As early as November 2006 Angie Ng reported a pair of Oriental Pied Hornbills (Anthracoceros albirostris) checking out a cavity in an old, 22 m high damar hitam gajah (Shorea gibbosa) tree in Changi (left). This cavity probably resulted from faulty pruning of a side branch many years ago. The cut surface was healing but apparently not fast enough. The exposed wood rotted, resulting in this cavity high up on the side of the main trunk, about 3 m from the top.

On the evening of 7th February, Meng and Melinda Chan saw the male bird trying unsuccessfully to entice the female to the cavity by placing some food inside. When the female refused to fly over, the male retrieved the food and flew off to join his mate.

KC Tsang was over at Changi the following day when he saw the female trying to enter the cavity with difficulty. She was enlarging the cavity, doing most of the work (below left). But the male, who was bigger, did also contribute to the labour (below right). Most of the time he was flying off, collecting lumps of mud and bringing them back for the female who was beginning to seal herself up, a little inside the circular opening of the cavity.

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This continued for the next two day. The male was still very active bringing mud to the female, sometimes swallowing the mud and then regurgitating it to the female. The female can sometimes be very fussy and rejected the mud by throwing it out of the nest. The mud that was regurgitated by the male seemed to be a bit on the wet side, maybe that was how he made the mud pieces softer. The mud was collected from the near by field (above).

Throughout this period the male was flying to and fro bringing food and lumps of mud for the female (left top). His arrival varied from once every 10-15 minutes to 20 minutes. All this time the female continued enlarging the cavity and at the same time continued sealing herself in. She was observed throwing out pieces of debris. And the male continued to bring materials for her to seal herself in.

Finally, the female was sealed in (left bottom).

Images by Chan Yoke Meng, KC Tsang, Chan Yoke Meng, Allan Teo and Chan Yoke Meng.

Bitterns and their vision

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Bitterns, members of the Arfeidae, are medium-size to large birds, usually with long legs, necks and bills.

The bittern eyes are placed on the sides of the head, giving the bird a monocular vision. However, unlike most other birds, the eyes are found low on the sides. This has the advantage of allowing it to look for food below in its normal foraging posture with its head stretched and the body and neck parallel to the ground (above). This so-called “crouched” posture makes it more cryptic, besides having the bill closer to the intended victim. At the same time the position of the eyes allows it to see ahead.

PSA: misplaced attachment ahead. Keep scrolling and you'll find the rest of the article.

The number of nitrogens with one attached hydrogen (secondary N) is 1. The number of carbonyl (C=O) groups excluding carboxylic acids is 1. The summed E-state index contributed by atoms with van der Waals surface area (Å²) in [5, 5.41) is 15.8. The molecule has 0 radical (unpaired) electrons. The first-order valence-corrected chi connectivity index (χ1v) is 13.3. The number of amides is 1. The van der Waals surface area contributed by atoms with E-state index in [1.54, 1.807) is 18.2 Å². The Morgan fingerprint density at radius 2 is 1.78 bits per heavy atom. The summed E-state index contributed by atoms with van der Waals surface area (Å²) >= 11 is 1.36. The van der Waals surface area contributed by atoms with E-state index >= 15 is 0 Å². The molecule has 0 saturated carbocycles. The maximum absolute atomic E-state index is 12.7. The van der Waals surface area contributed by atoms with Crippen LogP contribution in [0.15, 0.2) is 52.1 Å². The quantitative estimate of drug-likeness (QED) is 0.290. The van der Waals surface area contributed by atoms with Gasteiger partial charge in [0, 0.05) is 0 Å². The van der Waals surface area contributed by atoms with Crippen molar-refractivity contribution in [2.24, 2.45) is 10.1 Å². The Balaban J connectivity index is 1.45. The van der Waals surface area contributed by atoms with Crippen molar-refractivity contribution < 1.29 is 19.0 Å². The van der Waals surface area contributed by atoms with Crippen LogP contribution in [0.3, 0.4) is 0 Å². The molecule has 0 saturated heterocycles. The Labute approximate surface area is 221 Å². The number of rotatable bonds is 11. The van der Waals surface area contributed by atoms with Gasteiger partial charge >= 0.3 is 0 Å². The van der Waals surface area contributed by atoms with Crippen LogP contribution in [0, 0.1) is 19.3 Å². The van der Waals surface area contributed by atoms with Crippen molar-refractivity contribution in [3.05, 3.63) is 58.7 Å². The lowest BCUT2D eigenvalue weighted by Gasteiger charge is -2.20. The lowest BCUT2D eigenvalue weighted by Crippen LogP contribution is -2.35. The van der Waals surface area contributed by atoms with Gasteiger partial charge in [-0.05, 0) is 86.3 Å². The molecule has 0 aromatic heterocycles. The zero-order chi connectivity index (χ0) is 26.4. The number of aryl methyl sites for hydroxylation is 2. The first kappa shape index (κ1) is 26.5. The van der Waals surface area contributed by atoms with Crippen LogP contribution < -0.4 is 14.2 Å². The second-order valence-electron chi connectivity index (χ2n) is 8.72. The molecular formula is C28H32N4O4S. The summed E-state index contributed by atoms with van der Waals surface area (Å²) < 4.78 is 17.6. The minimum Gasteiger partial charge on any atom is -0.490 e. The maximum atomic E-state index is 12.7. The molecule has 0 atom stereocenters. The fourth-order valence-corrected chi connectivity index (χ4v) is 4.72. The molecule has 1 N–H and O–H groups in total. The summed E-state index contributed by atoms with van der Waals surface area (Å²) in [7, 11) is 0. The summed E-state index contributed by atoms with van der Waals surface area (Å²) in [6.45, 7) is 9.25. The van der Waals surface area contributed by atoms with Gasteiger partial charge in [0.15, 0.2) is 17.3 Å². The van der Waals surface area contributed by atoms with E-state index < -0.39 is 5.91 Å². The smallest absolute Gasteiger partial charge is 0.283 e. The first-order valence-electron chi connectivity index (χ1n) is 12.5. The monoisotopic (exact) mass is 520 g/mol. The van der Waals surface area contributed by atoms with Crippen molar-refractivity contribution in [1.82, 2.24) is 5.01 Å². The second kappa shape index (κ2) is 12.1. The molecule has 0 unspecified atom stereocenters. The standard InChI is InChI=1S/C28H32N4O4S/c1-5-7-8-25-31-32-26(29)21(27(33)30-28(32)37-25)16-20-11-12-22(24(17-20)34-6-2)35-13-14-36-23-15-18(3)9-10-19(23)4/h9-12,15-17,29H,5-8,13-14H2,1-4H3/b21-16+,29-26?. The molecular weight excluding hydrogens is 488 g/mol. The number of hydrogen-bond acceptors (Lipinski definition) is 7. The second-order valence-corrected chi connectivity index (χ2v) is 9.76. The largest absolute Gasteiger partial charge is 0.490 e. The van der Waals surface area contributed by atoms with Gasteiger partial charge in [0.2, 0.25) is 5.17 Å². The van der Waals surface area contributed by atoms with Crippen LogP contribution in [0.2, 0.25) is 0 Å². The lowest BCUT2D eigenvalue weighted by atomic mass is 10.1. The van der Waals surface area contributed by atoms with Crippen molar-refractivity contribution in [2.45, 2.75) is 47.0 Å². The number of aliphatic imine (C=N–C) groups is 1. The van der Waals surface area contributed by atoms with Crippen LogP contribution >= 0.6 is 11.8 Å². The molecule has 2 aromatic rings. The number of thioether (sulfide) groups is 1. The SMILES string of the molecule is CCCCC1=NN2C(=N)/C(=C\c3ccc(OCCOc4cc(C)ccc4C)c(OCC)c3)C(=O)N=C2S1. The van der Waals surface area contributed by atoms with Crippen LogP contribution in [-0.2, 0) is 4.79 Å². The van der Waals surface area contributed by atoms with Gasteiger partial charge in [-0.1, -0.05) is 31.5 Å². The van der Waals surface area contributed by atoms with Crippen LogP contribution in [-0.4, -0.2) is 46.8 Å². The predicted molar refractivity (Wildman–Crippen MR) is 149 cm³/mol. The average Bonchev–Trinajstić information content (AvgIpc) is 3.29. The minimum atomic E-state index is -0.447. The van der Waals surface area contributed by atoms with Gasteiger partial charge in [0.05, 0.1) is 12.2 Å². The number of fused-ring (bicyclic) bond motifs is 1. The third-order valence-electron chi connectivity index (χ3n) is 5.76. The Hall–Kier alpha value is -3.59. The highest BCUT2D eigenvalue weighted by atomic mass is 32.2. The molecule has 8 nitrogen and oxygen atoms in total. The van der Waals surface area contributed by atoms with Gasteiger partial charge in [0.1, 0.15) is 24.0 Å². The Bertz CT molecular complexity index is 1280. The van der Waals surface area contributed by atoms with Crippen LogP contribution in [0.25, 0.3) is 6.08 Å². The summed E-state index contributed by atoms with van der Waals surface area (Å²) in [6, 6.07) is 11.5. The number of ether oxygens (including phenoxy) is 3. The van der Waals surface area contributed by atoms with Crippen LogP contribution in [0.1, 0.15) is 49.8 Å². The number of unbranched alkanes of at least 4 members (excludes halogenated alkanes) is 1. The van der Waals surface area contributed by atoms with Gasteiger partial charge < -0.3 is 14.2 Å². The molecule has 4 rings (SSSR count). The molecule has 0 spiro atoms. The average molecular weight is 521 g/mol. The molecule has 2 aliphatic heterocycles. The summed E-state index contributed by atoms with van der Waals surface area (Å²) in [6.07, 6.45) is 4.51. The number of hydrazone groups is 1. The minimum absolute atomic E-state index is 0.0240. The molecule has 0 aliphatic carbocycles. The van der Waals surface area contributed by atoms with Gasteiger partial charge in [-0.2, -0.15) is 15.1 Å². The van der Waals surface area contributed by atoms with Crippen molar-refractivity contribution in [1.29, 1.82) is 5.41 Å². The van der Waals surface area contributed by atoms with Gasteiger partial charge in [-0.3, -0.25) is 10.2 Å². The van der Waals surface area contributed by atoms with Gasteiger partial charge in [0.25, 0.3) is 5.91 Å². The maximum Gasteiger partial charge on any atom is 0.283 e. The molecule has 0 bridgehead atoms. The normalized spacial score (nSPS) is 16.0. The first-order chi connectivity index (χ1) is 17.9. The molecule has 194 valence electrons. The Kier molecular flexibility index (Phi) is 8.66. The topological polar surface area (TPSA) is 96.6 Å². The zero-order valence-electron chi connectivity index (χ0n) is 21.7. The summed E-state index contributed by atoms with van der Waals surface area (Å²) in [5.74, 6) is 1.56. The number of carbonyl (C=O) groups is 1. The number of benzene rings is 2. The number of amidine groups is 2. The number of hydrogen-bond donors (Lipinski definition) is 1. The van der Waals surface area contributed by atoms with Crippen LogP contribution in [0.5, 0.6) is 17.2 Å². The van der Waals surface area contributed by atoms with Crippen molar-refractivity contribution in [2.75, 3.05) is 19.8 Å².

The bird needs to move its head from side to side as well as back and forward to improve its binocular vision. These movements also help to compensate for refraction, as the prey is in the water.

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When the bittern is alarmed, it stretches its head and neck up, pointing its bill to the sky. This gives the bird a slim silhouette, blending it with the surrounding vegetation, usually water weeds like grasses and sedges. This is commonly known as the “Bittern-stance” and the bird can maintain the posture for several hours (above:middle and right).

In this defensive posture, with its head pointing upwards, the position of the eyes allows it to have a clear vision of the sky above as well as in front.

The images of the Yellow (Ixobrychus sinensis) (above: left and middle) and Cinnamon Bitterns (I. cinnamomeus) (above: right) show the birds in both postures and the positions of the eyes.

The image of the Yellow Bittern on the left by Heng Fook Hai clearly shows the excellent camouflage of the bird among the reeds.

When Meng and Melinda Chan observed the Yellow Bittern and captured the images, the bird was alarmed and in a defensive posture. Suddenly it flew off, after which a large raptor was seen flying overhead.

Images by Chan Yoke Meng except bottom image by Heng Fook Hai.

Encounter with the Greater Spotted Eagle in Penang, Malaysia

posted in: Raptors | 0

Tan Choo Eng from Penang, Malaysia wrote in on 12th February 2007 after reading an earlier posting on an eagle attacking a kite’s nest. Choo Eng and a few friends spotted an eagle at the Permatang Pauh ricefields on 3rd February and was wondering whether it could be the same eagle. Thought the bird was a Greater Spotted Eagle (Aquila clanga), they also misidentified it earlier as a Steppe Eagle (Aquila nipalensis). According to Choo Eng, the Singapore bird is a juvenile but the Penang bird looks like an adult. It needs a more experienced birder to settle the issue.